The breadth and scope of design services have also increased enormously in recent decades to encompass service design, design activism and strategic design, to name a few of the new fields. The strategic design thinking and human-centered problem identification skills used by architects in their daily practice can therefore be developed and marketed as new skills-sets and services to buffer against another economic crisis. Fluid/Soundings in London and AMO in the Netherlands are excellent examples of such an interdisciplinary practice. On the other hand, the nomination of architecture collective Assemble in the U.K. for the 2105 Turner Prize in Art is a strong endorsement of design activism and the art-design nexus of contemporary spatial practice. In my conversation with a design strategist working in the multidisciplinary American architecture firm Gensler, it was very clear to her that their major clients are not only interested in just a well designed and sustainable building but also a strategic vision that aligns architecture with social and business innovations, as well as environmental stewardship. Architect Michael Sorkin, the organizer of The Next Helsinki architectural competition puts it most provocatively when he declared in an interview with the U.S. based Metropolis magazine, “We invite competition entries from any and all, includes any of the 1,700 losers from the Guggenheim competition whose work looks beyond simply building a museum on the site.” (M, Sorkin, personal communication. Jan 22, 2015).
Deemer, Peggy. (2015).The Guggenheim Helsinki Competition: What is the Value Proposition? Avery Review: Critical Essays on Architecture. Issue No. 9. Retrieved from http://www.averyreview.com/issues/8/the-guggenheim-helsinki-competition
Legal Information Institute. Retrieved from Cornell University Law School site https://www.law.cornell.edu/uscode/text/20/952
Revised drawings showing the ecology of existing infrastructure, education and cultural institutions, social agencies and parks as spaces for art making, sharing, presentation and community engagement.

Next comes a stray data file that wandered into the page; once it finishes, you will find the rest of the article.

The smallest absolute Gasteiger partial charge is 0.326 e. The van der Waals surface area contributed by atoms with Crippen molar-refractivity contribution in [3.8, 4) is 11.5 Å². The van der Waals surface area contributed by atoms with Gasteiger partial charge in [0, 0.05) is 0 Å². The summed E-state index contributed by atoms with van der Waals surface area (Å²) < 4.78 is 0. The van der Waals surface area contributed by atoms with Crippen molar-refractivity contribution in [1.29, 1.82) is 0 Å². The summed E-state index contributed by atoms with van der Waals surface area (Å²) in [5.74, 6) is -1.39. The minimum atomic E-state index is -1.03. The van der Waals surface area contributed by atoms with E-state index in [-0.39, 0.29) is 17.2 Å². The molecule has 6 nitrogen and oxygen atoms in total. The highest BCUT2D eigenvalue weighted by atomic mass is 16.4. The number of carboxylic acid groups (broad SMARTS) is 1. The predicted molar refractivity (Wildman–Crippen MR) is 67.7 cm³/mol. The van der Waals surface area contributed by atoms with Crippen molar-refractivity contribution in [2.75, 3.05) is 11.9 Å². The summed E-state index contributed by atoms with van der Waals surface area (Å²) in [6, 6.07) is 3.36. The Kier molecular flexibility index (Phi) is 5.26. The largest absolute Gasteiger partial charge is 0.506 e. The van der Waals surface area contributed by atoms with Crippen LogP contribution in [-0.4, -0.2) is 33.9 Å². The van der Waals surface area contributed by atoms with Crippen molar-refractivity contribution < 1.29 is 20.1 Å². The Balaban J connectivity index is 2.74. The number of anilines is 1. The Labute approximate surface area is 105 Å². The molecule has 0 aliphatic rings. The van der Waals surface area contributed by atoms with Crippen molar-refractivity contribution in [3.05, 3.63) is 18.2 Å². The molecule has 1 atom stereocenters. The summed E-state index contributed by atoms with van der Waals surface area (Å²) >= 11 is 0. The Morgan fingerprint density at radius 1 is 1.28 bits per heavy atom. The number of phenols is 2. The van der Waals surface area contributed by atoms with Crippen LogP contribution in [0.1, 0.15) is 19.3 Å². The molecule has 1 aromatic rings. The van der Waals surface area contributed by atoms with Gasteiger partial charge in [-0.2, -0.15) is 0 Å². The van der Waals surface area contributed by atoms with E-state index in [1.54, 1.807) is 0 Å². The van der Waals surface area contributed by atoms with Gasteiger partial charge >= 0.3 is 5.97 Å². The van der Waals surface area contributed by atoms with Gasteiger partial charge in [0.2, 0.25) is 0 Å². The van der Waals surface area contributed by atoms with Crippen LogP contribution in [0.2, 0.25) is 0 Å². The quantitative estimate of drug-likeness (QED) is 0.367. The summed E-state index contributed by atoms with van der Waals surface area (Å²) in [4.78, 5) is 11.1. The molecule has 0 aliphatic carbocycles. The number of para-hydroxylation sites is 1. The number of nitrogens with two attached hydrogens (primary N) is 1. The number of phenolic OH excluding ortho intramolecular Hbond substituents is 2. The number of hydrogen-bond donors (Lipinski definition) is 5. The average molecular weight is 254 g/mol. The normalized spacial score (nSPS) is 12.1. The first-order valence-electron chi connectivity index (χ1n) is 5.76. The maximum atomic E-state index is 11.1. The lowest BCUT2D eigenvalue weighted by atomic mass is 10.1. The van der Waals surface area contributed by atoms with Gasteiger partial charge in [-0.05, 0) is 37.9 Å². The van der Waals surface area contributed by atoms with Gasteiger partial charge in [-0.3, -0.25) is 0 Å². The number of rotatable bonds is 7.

Architect, Professor and competition judge Juhani Pallasmaa's acknowledging the Helsinki Polybrids entry in his essay, Back To The Starting Line.
The Art and Design School Project is an interdisciplinary and creative project that offers a free, intimate and intellectual experience within a gallery setting for the discourse on art, design and contemporary culture. It is motivated by the tradition of experimental pedagogies and seeks alternative grounds for engaging the community of learners through non-conventional means of teaching and learning.
Project Rational and Goals
The Art and Design School Project is conceived first and foremost as a project. It exists as a liminal presence within a real space and is engaged with live participants but is fictive at the same time. This strategy supports the realization of the project’s goals while giving it the space to be experimental and critical. It challenges conventional structure and organization of a school, the methods of knowledge delivery and exchange, as well as the roles of learner and teacher. The project is strongly motivated by the possibility of opening up new concepts and strategies for the future teaching and learning of art and design. The Art and Design School Project therefore: